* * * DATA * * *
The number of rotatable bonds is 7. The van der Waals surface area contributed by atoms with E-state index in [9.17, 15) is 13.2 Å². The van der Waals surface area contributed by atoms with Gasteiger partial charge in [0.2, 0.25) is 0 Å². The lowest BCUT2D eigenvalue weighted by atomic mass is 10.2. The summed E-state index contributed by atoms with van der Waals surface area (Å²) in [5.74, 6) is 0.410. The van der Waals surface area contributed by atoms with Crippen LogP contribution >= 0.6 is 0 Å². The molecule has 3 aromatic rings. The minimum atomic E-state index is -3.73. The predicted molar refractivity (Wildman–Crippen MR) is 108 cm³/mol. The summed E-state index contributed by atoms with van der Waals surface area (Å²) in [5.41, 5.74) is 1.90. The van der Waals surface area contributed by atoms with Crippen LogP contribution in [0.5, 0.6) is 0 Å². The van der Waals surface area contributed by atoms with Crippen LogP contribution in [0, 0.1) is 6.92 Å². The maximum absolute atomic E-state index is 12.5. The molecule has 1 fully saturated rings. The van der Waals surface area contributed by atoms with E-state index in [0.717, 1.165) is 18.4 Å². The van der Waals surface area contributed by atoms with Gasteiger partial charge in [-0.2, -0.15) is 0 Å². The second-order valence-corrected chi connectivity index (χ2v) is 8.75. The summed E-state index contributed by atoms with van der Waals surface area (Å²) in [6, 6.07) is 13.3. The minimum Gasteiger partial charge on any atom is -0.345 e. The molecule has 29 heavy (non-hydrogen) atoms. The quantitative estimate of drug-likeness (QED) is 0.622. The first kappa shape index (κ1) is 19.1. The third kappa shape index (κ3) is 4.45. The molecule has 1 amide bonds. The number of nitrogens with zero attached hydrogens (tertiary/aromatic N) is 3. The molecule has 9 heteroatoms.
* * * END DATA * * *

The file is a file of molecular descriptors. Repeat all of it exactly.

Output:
The number of rotatable bonds is 7. The van der Waals surface area contributed by atoms with E-state index in [9.17, 15) is 13.2 Å². The van der Waals surface area contributed by atoms with Gasteiger partial charge in [0.2, 0.25) is 0 Å². The lowest BCUT2D eigenvalue weighted by atomic mass is 10.2. The summed E-state index contributed by atoms with van der Waals surface area (Å²) in [5.74, 6) is 0.410. The van der Waals surface area contributed by atoms with Crippen LogP contribution >= 0.6 is 0 Å². The molecule has 3 aromatic rings. The minimum atomic E-state index is -3.73. The predicted molar refractivity (Wildman–Crippen MR) is 108 cm³/mol. The summed E-state index contributed by atoms with van der Waals surface area (Å²) in [5.41, 5.74) is 1.90. The van der Waals surface area contributed by atoms with Crippen LogP contribution in [0.5, 0.6) is 0 Å². The van der Waals surface area contributed by atoms with Crippen LogP contribution in [0, 0.1) is 6.92 Å². The maximum absolute atomic E-state index is 12.5. The molecule has 1 fully saturated rings. The van der Waals surface area contributed by atoms with E-state index in [0.717, 1.165) is 18.4 Å². The van der Waals surface area contributed by atoms with Gasteiger partial charge in [-0.2, -0.15) is 0 Å². The second-order valence-corrected chi connectivity index (χ2v) is 8.75. The summed E-state index contributed by atoms with van der Waals surface area (Å²) in [6, 6.07) is 13.3. The minimum Gasteiger partial charge on any atom is -0.345 e. The molecule has 29 heavy (non-hydrogen) atoms. The quantitative estimate of drug-likeness (QED) is 0.622. The first kappa shape index (κ1) is 19.1. The third kappa shape index (κ3) is 4.45. The molecule has 1 amide bonds. The number of nitrogens with zero attached hydrogens (tertiary/aromatic N) is 3. The molecule has 9 heteroatoms.